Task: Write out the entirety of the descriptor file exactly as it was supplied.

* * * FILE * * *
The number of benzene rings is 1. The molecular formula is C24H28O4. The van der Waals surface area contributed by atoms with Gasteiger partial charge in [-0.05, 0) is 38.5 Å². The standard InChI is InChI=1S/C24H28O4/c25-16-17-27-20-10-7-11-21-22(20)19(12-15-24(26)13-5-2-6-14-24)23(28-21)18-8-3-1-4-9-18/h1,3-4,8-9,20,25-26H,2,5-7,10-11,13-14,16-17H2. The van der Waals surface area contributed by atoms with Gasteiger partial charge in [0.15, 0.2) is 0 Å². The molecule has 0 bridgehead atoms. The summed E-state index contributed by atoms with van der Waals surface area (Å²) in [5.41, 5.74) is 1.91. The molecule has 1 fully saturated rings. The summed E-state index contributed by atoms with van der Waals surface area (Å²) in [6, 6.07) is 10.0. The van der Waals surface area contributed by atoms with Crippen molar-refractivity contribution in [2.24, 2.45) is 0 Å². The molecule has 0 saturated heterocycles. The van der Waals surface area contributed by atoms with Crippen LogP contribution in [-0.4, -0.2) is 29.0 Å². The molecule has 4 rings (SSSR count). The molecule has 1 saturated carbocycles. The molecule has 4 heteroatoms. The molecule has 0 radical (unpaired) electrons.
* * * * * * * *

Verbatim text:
The number of benzene rings is 1. The molecular formula is C24H28O4. The van der Waals surface area contributed by atoms with Gasteiger partial charge in [-0.05, 0) is 38.5 Å². The standard InChI is InChI=1S/C24H28O4/c25-16-17-27-20-10-7-11-21-22(20)19(12-15-24(26)13-5-2-6-14-24)23(28-21)18-8-3-1-4-9-18/h1,3-4,8-9,20,25-26H,2,5-7,10-11,13-14,16-17H2. The van der Waals surface area contributed by atoms with Gasteiger partial charge in [0.15, 0.2) is 0 Å². The molecule has 0 bridgehead atoms. The summed E-state index contributed by atoms with van der Waals surface area (Å²) in [5.41, 5.74) is 1.91. The molecule has 1 fully saturated rings. The summed E-state index contributed by atoms with van der Waals surface area (Å²) in [6, 6.07) is 10.0. The van der Waals surface area contributed by atoms with Crippen molar-refractivity contribution in [2.24, 2.45) is 0 Å². The molecule has 0 saturated heterocycles. The van der Waals surface area contributed by atoms with Crippen LogP contribution in [-0.4, -0.2) is 29.0 Å². The molecule has 4 rings (SSSR count). The molecule has 1 saturated carbocycles. The molecule has 4 heteroatoms. The molecule has 0 radical (unpaired) electrons.